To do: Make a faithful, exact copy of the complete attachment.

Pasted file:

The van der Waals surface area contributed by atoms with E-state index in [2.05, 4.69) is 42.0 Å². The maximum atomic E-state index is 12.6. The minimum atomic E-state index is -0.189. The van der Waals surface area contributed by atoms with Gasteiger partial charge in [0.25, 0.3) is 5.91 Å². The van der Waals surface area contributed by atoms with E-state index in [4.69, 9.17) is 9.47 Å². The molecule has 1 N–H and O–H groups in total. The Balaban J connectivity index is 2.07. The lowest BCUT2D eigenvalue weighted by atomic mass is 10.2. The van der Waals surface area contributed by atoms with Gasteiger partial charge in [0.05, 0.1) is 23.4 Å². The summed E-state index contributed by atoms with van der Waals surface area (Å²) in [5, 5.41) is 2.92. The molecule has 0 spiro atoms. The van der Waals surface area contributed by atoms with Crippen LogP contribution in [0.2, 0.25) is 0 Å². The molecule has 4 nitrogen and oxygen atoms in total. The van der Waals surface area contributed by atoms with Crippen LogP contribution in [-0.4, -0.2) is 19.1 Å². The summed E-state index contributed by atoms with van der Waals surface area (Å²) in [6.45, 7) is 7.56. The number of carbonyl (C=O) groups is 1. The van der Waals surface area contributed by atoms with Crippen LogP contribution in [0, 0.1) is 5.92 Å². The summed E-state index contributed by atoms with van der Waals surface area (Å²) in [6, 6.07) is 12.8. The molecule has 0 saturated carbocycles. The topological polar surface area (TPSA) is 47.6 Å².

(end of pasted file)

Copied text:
The van der Waals surface area contributed by atoms with E-state index in [2.05, 4.69) is 42.0 Å². The maximum atomic E-state index is 12.6. The minimum atomic E-state index is -0.189. The van der Waals surface area contributed by atoms with Gasteiger partial charge in [0.25, 0.3) is 5.91 Å². The van der Waals surface area contributed by atoms with E-state index in [4.69, 9.17) is 9.47 Å². The molecule has 1 N–H and O–H groups in total. The Balaban J connectivity index is 2.07. The lowest BCUT2D eigenvalue weighted by atomic mass is 10.2. The van der Waals surface area contributed by atoms with Gasteiger partial charge in [0.05, 0.1) is 23.4 Å². The summed E-state index contributed by atoms with van der Waals surface area (Å²) in [5, 5.41) is 2.92. The molecule has 0 spiro atoms. The van der Waals surface area contributed by atoms with Crippen LogP contribution in [0.2, 0.25) is 0 Å². The molecule has 4 nitrogen and oxygen atoms in total. The van der Waals surface area contributed by atoms with Crippen LogP contribution in [-0.4, -0.2) is 19.1 Å². The summed E-state index contributed by atoms with van der Waals surface area (Å²) in [6.45, 7) is 7.56. The number of carbonyl (C=O) groups is 1. The van der Waals surface area contributed by atoms with Crippen LogP contribution in [0, 0.1) is 5.92 Å². The summed E-state index contributed by atoms with van der Waals surface area (Å²) in [6, 6.07) is 12.8. The molecule has 0 saturated carbocycles. The topological polar surface area (TPSA) is 47.6 Å².